+SproutCore manages the Run Loop for you, automatically starting a Run Loop when it receives any browser events or user input. The only case in which you will have to manage the Run Loop from within your app is _if you have a callback from an external library that is not managed by SproutCore_. In this circumstance, you will want to trigger a new Run Loop by wrapping the code in This will create a new Run Loop for that bit of code and will make sure your application continues to update as expected.
+Here is an example of triggering a Run Loop when a Web Worker message event is fired.
+worker = new Worker(path);
+worker.onmessage = function(event) {
+ {
+ // Do something
+ });
+NOTE: See +SC.Event.addEvent()+ for a SproutCore compatible way to add the <code>message</code> event listener in the example above.
+h4. Using the Run Loop in Unit Tests
+When working with unit tests, you will also have situations where you need to force bindings and observers to update so that you can check for the correct results. In these cases, it is completely legitimate to manually invoke the Run Loop. Normally user events would trigger the Run Loop, but since your tests are automated, there are no user events taking place.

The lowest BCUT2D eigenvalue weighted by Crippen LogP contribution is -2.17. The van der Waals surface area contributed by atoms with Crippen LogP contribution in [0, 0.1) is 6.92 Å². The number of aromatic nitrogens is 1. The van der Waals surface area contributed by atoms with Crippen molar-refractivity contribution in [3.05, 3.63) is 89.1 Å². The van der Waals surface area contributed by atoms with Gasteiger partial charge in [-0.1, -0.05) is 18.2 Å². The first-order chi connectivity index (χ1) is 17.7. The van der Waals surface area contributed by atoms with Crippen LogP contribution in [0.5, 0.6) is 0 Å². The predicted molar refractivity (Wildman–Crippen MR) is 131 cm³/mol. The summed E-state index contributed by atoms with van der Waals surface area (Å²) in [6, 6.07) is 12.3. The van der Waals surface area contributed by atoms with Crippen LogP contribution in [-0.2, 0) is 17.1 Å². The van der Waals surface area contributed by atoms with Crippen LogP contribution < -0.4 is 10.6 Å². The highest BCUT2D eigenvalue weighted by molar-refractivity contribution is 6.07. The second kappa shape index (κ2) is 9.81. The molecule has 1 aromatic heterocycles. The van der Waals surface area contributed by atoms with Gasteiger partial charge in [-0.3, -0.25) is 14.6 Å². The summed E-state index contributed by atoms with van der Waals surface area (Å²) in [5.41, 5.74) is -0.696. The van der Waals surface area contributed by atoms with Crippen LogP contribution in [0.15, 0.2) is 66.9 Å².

+You may also find that when you are working in your browser's JavaScript console that, when you set a variable, your application's interface doesn't update as you expect. This may be caused by a Run Loop not firing (since you aren't interacting directly with the application no events are being triggered). In this case you should try invoking the Run Loop manually or just move your mouse over the application to trigger a new event.
+WARNING: Remember, you rarely need to manage the Run Loop manually from within your application. If you aren't certain of why you are forcing a new Run Loop, then you may be doing something wrong.
+h3. The Run Loop Methods: invokeLast(), invokeOnce(), invokeNext()